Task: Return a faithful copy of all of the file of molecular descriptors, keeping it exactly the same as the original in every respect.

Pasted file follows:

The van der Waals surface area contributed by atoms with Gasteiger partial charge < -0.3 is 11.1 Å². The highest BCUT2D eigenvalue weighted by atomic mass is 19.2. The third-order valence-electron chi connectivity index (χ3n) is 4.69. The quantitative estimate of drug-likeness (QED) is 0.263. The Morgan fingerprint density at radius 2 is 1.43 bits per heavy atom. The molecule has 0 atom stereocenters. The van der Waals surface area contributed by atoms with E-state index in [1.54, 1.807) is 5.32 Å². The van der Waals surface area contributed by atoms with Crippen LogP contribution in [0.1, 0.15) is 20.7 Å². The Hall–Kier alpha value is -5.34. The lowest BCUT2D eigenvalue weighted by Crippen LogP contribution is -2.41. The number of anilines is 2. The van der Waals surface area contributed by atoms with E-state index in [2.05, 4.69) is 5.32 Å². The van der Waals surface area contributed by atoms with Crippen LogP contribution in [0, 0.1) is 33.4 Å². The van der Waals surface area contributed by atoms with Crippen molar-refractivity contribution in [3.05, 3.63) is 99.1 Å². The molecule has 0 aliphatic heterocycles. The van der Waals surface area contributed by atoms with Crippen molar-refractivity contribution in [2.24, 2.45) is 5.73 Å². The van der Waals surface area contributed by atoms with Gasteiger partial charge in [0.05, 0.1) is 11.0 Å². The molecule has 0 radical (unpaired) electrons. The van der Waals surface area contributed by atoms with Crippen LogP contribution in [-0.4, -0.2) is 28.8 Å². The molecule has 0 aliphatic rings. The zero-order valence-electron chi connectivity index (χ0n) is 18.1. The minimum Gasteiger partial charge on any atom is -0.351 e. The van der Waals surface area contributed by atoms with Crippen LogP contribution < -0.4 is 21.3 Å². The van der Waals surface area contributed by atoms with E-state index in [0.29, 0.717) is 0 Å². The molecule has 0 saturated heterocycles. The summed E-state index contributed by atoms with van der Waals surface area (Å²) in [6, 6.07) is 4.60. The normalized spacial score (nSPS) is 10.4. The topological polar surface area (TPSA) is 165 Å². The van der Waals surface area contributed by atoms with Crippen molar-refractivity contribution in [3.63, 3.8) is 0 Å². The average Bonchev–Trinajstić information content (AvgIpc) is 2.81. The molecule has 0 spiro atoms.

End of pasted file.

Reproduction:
The van der Waals surface area contributed by atoms with Gasteiger partial charge < -0.3 is 11.1 Å². The highest BCUT2D eigenvalue weighted by atomic mass is 19.2. The third-order valence-electron chi connectivity index (χ3n) is 4.69. The quantitative estimate of drug-likeness (QED) is 0.263. The Morgan fingerprint density at radius 2 is 1.43 bits per heavy atom. The molecule has 0 atom stereocenters. The van der Waals surface area contributed by atoms with E-state index in [1.54, 1.807) is 5.32 Å². The van der Waals surface area contributed by atoms with Crippen LogP contribution in [0.1, 0.15) is 20.7 Å². The Hall–Kier alpha value is -5.34. The lowest BCUT2D eigenvalue weighted by Crippen LogP contribution is -2.41. The number of anilines is 2. The van der Waals surface area contributed by atoms with E-state index in [2.05, 4.69) is 5.32 Å². The van der Waals surface area contributed by atoms with Crippen LogP contribution in [0, 0.1) is 33.4 Å². The van der Waals surface area contributed by atoms with Crippen molar-refractivity contribution in [3.05, 3.63) is 99.1 Å². The molecule has 0 aliphatic heterocycles. The van der Waals surface area contributed by atoms with Crippen molar-refractivity contribution in [2.24, 2.45) is 5.73 Å². The van der Waals surface area contributed by atoms with Gasteiger partial charge in [0.05, 0.1) is 11.0 Å². The molecule has 0 radical (unpaired) electrons. The van der Waals surface area contributed by atoms with Crippen LogP contribution in [-0.4, -0.2) is 28.8 Å². The molecule has 0 aliphatic rings. The zero-order valence-electron chi connectivity index (χ0n) is 18.1. The minimum Gasteiger partial charge on any atom is -0.351 e. The van der Waals surface area contributed by atoms with Crippen LogP contribution < -0.4 is 21.3 Å². The van der Waals surface area contributed by atoms with E-state index in [0.29, 0.717) is 0 Å². The molecule has 0 saturated heterocycles. The summed E-state index contributed by atoms with van der Waals surface area (Å²) in [6, 6.07) is 4.60. The normalized spacial score (nSPS) is 10.4. The topological polar surface area (TPSA) is 165 Å². The van der Waals surface area contributed by atoms with Crippen molar-refractivity contribution in [3.63, 3.8) is 0 Å². The average Bonchev–Trinajstić information content (AvgIpc) is 2.81. The molecule has 0 spiro atoms.